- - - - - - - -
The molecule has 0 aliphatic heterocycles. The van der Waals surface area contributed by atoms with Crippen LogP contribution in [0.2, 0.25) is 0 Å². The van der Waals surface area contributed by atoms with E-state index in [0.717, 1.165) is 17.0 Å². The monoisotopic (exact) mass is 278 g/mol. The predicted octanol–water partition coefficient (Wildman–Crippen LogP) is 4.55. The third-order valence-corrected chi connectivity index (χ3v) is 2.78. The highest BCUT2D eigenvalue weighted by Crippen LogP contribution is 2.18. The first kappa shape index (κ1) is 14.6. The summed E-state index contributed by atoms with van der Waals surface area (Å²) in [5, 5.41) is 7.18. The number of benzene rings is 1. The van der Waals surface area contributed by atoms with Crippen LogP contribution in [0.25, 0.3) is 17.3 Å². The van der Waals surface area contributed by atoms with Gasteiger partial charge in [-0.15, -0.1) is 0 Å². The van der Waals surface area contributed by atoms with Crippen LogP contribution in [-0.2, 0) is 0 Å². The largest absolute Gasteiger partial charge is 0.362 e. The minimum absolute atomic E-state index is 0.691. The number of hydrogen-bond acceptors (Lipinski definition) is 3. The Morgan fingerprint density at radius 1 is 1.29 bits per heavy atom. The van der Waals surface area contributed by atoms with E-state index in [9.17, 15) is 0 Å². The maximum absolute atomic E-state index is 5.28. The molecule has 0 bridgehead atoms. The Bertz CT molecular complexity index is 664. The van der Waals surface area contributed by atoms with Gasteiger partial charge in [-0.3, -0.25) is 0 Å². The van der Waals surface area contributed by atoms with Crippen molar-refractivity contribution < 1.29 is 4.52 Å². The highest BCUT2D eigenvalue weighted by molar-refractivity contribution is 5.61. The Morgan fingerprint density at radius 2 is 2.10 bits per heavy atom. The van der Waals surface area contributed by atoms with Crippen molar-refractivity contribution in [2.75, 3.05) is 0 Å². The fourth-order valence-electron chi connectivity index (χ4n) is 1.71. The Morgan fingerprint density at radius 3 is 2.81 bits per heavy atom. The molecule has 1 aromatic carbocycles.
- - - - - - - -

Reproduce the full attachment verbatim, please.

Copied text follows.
The molecule has 0 aliphatic heterocycles. The van der Waals surface area contributed by atoms with Crippen LogP contribution in [0.2, 0.25) is 0 Å². The van der Waals surface area contributed by atoms with E-state index in [0.717, 1.165) is 17.0 Å². The monoisotopic (exact) mass is 278 g/mol. The predicted octanol–water partition coefficient (Wildman–Crippen LogP) is 4.55. The third-order valence-corrected chi connectivity index (χ3v) is 2.78. The highest BCUT2D eigenvalue weighted by Crippen LogP contribution is 2.18. The first kappa shape index (κ1) is 14.6. The summed E-state index contributed by atoms with van der Waals surface area (Å²) in [5, 5.41) is 7.18. The number of benzene rings is 1. The van der Waals surface area contributed by atoms with Crippen LogP contribution in [0.25, 0.3) is 17.3 Å². The van der Waals surface area contributed by atoms with Gasteiger partial charge in [-0.15, -0.1) is 0 Å². The van der Waals surface area contributed by atoms with Crippen LogP contribution in [-0.2, 0) is 0 Å². The largest absolute Gasteiger partial charge is 0.362 e. The minimum absolute atomic E-state index is 0.691. The number of hydrogen-bond acceptors (Lipinski definition) is 3. The Morgan fingerprint density at radius 1 is 1.29 bits per heavy atom. The van der Waals surface area contributed by atoms with E-state index in [9.17, 15) is 0 Å². The maximum absolute atomic E-state index is 5.28. The molecule has 0 bridgehead atoms. The Bertz CT molecular complexity index is 664. The van der Waals surface area contributed by atoms with Gasteiger partial charge in [-0.3, -0.25) is 0 Å². The van der Waals surface area contributed by atoms with Crippen molar-refractivity contribution < 1.29 is 4.52 Å². The highest BCUT2D eigenvalue weighted by molar-refractivity contribution is 5.61. The Morgan fingerprint density at radius 2 is 2.10 bits per heavy atom. The van der Waals surface area contributed by atoms with Crippen molar-refractivity contribution in [2.75, 3.05) is 0 Å². The fourth-order valence-electron chi connectivity index (χ4n) is 1.71. The Morgan fingerprint density at radius 3 is 2.81 bits per heavy atom. The molecule has 1 aromatic carbocycles.